Netflix Review: Hot Girls Wanted: Turned On (USA, 2017) is riveting and oh-so-important

  • Ryan Champion
  • May 1, 2017
  • Comments Off on Netflix Review: Hot Girls Wanted: Turned On (USA, 2017) is riveting and oh-so-important

Directed by Jill Bauer and Ronna Gradus, and also a passion project for actress Rashida Jones, the 2015 documentary Hot Girls Wanted was a stark, confronting look at the exploitative and predatory nature of the adult film industry. In its follow up, Hot Girls Wanted: Turned On, the trio reunite for a six-part series that focuses on the advent of technology and how it has affected the way in which we view and consume sexual media.

Where the original film drew back the curtain on an otherwise rudimentary operation – isn’t pornography simply about people enjoying themselves having sex? – and gave us a glimpse into how emotionally and physically taxing it can be, Turned On is a much more systematic affair. In addition to porn, the show focuses on cam modelling, social media apps and even follows the case of a young girl who was charged with filming her friend being raped and broadcasting on the popular website Periscope.

Turned On really is a top notch series. Its production values are striking and its stories bleak and engaging. The interview segments are candid and what I appreciated most was how the directors would rest long enough on peoples faces after they had finished talking, just so we could see if they had any misgivings about what they were doing.

My favourite episode was Take Me Private. It follows cam model Alice, who has been incredibly friendly with a man in Melbourne, Australia for four years. The two are basically in a relationship despite Alice being married which leads to her coming to Australia to spend some time with him. The episode is truly heartbreaking and in what is a common trend for the series, doesn’t aim to exploit people’s emotions but instead uses this story to inform and educate. This is Turned On’s most important role: letting its audience see first hand how virtual relationships aren’t synonymous with personal ones; that despite the swipe and click nature of dating and casual sex, one truth remains – we all still have hearts and are susceptible to pain. This is the core of Love me Tinder’s tale, which exposes how harmful dating apps can be.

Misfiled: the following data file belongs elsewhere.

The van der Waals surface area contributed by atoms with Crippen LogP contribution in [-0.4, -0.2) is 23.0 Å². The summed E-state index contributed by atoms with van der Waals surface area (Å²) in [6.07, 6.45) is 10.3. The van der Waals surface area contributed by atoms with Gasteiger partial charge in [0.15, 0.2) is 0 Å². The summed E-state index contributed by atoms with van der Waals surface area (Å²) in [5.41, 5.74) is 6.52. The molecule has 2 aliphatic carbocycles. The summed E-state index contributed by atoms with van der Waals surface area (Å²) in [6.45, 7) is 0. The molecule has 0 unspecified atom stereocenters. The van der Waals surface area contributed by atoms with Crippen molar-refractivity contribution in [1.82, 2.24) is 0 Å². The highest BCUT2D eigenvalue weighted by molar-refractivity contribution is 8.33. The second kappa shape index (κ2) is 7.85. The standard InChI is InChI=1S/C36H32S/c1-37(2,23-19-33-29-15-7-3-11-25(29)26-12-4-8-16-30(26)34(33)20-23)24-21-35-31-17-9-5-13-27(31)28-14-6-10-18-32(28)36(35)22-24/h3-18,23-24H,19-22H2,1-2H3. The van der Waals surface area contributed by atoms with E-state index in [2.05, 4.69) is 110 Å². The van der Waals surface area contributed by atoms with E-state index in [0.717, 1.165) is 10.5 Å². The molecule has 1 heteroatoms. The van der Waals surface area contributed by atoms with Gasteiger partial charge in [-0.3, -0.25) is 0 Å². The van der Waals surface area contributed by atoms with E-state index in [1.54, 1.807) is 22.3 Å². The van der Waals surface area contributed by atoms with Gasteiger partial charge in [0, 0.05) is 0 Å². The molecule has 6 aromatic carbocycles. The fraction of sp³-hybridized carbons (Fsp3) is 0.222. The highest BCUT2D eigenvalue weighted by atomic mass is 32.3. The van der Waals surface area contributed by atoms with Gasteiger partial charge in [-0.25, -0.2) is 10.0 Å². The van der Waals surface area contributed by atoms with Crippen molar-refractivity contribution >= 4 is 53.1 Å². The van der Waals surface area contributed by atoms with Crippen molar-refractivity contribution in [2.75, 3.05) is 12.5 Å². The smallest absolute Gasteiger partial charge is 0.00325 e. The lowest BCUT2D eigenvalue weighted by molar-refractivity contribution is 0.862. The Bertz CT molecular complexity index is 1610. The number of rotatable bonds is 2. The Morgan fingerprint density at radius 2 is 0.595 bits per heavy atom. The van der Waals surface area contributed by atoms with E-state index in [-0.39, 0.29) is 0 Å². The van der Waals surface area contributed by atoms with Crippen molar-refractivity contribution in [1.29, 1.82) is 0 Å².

It’s sad then that Turned On doesn’t always play by its own rules. I was really intrigued by the concept: technology and its impact on sex and dating. Straight out of the gate however, Jones, Bauer & Gradus make an loud statement about feminism in the porn industry via the opening episode Women on Top. Let me make one thing clear. There is nothing at all wrong with believing in something as empowering as women having control over their bodies and identities in an industry literally bursting at the seams with testosterone. It’s extremely important. My issue is that it doesn’t fit within the framework of the shows premise, rendering it completely out of place. There are several more moments throughout the series too where men are painted as villains and the problem is less about my views on gender equality and more about the producers trying to surreptitiously preach their agenda. It’s off-putting, only because it isn’t what the show is about and Turned On is a wonderful study when it isn’t trying to guilt trip you for being a man.

It has its other flaws. The final episode Don’t Stop Filming is quite bizarre. It fails miserably at trying to make us feel empathetic for a girl who streamed her friends rape. It has a valid point to make about how teenagers thrive on ‘likes’ and ‘followers’ sometimes blinding their better judgement but its execution is rushed and oddly handled. There are also some rehashed elements from the original film that we didn’t really need to see fleshed out anymore.

If this review comes off like I disliked Hot Girls Wanted: Turned On, then I implore you to look at it in a different light. I think I just wanted what I was told I was going to get – from its title, from its poster, from its synopsis. And for the most part I did, but occasionally it falters. Despite its out of place episodes and its not-so-hidden agenda, I really enjoyed Turned On. It’s difficult to watch, it’s uncomfortable but it’s riveting and oh-so-important. Above everything else though our female trio raise pertinent points about the current world we live in. We live life on the run, we crave acceptance and sometimes people get hurt or lose control of who they are and Turned On may be the first step in helping to navigate these treacherous waters.


Hot Girls Wanted: Turned On is available to watch on Netflix now.


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